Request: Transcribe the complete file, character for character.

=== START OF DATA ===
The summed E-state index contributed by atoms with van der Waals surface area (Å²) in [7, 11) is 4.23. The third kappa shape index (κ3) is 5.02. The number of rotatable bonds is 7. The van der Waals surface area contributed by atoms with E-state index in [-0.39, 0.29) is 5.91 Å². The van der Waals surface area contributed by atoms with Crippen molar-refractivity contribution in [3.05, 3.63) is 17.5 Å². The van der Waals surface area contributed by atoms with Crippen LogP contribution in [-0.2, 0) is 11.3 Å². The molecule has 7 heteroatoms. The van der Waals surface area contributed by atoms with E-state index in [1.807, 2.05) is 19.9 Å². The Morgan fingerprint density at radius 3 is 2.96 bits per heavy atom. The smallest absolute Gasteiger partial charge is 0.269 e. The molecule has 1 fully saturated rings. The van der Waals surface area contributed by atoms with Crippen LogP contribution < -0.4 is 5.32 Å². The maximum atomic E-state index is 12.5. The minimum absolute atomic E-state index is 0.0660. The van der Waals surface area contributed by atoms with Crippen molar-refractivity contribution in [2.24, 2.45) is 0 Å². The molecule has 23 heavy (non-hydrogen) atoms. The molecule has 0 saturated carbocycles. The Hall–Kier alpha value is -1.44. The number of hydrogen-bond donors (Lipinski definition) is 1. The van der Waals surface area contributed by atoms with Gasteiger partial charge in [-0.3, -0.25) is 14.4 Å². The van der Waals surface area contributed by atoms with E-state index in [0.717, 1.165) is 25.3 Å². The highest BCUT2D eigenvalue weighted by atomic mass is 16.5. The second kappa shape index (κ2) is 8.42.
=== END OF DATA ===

The summed E-state index contributed by atoms with van der Waals surface area (Å²) in [7, 11) is 4.23. The third kappa shape index (κ3) is 5.02. The number of rotatable bonds is 7. The van der Waals surface area contributed by atoms with E-state index in [-0.39, 0.29) is 5.91 Å². The van der Waals surface area contributed by atoms with Crippen molar-refractivity contribution in [3.05, 3.63) is 17.5 Å². The van der Waals surface area contributed by atoms with Crippen LogP contribution in [-0.2, 0) is 11.3 Å². The molecule has 7 heteroatoms. The van der Waals surface area contributed by atoms with E-state index in [1.807, 2.05) is 19.9 Å². The Morgan fingerprint density at radius 3 is 2.96 bits per heavy atom. The smallest absolute Gasteiger partial charge is 0.269 e. The molecule has 1 fully saturated rings. The van der Waals surface area contributed by atoms with Crippen LogP contribution < -0.4 is 5.32 Å². The maximum atomic E-state index is 12.5. The minimum absolute atomic E-state index is 0.0660. The van der Waals surface area contributed by atoms with Crippen molar-refractivity contribution in [2.24, 2.45) is 0 Å². The molecule has 23 heavy (non-hydrogen) atoms. The molecule has 0 saturated carbocycles. The Hall–Kier alpha value is -1.44. The number of hydrogen-bond donors (Lipinski definition) is 1. The van der Waals surface area contributed by atoms with Gasteiger partial charge in [-0.3, -0.25) is 14.4 Å². The van der Waals surface area contributed by atoms with E-state index in [0.717, 1.165) is 25.3 Å². The highest BCUT2D eigenvalue weighted by atomic mass is 16.5. The second kappa shape index (κ2) is 8.42.